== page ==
The Fanboy As Critic


Do you know what I really dislike? Extremely long critical essays that describe their subject, often in painstaking and florid detail, without bothering to interpret it. Like, for instance, this NYRB essay on The Sopranos: In more than 5,000 words, Geoffrey O'Brien manages to tell us almost nothing about the show that a reasonably literate viewer doesn't already know. This is the essay for you if you never noticed that on The Sopranos, "bad or misconstrued information bounced around in a world defined by random breaks, mostly unlucky," or that "any throwaway line could encapsulate a scarily decentered world," or that "a single episode could juxtapose a certain number of disparate elements, and the high pleasure was in the jarring elegance of the juxtaposition." Or if it interests you to learn that "Coppola's Godfather films and Scorsese's Goodfellas [were] crucial reference points for The Sopranos." Or if you need a critic to explain that "Chase's neatest trick was to make a show about the mob—a show that laid out in gratifying detail the workings of scams and hits, political connections and techniques of intimidation, internecine maneuverings and FBI infiltrations—that constantly suggested that the mob was not what the show was really about." The whole piece is a fan's letter, not a critic's analysis, thick with plot summary, favorite scenes and bits of dialogue, written in the pantingly verbose style of an overeducated version of Harry Knowles: "These Soprano women made iridescent the masculine monochrome of the gangster genre ... the mere sight of [Tony] padding yet again in white bathrobe toward the refrigerator evoked a disheveled Wotan worthy of a show whose capacity to extend and savor its transitions could seem Wagnerian." Gag me with a spoon.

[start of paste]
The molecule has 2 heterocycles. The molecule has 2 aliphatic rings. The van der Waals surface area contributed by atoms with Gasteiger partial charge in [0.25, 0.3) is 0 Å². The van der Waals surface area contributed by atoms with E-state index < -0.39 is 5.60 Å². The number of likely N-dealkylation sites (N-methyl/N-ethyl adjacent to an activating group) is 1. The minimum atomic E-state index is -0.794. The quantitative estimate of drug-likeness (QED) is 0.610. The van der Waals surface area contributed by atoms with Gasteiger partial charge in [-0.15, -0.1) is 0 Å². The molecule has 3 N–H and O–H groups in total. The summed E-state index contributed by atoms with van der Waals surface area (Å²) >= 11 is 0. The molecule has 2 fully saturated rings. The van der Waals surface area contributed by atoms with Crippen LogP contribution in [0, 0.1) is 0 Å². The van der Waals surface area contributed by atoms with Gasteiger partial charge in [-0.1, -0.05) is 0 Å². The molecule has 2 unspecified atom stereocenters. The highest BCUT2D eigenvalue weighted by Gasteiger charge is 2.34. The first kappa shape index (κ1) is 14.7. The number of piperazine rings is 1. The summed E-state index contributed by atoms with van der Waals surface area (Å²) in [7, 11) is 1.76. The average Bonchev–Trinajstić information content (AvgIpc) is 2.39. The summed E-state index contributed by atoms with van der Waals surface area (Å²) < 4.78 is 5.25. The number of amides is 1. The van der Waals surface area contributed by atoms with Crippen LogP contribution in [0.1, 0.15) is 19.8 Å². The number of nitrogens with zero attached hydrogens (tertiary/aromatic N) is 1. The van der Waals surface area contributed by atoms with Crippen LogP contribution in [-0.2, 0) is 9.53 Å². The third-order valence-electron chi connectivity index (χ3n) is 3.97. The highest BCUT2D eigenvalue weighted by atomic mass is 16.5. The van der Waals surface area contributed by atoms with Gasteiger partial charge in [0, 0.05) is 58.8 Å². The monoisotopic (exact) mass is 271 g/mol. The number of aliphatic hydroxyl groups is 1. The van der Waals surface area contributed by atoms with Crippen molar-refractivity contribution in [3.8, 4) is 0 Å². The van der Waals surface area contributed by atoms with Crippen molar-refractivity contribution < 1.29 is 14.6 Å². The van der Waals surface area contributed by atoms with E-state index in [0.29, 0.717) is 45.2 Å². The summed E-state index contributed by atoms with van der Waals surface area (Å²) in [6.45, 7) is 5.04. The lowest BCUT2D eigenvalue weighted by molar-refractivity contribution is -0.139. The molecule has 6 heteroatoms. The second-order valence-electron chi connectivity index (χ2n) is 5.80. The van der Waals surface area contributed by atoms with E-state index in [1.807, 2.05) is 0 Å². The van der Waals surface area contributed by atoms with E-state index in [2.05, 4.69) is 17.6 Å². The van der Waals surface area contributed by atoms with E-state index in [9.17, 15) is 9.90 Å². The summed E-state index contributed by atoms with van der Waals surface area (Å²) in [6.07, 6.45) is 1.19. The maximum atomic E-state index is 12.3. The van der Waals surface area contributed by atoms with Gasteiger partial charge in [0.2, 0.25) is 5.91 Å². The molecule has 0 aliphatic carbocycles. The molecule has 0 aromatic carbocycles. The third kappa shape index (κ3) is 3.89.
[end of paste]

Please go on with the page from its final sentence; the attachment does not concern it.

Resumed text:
Contrast O'Brien's vaporings, if you will, with Emily Nussbaum's justly-praised post-finale reading of the show. Nussbaum takes up some of the same concerns that O'Brien does, particularly the audience's complicated relationship with Chase's characters, but then actually advances an argument about that topic, in an essay that's a model of clarity and economy - two-thirds the length of O'Brien's, and eight times as interesting.

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Ross Douthat is a former writer and editor at The Atlantic.

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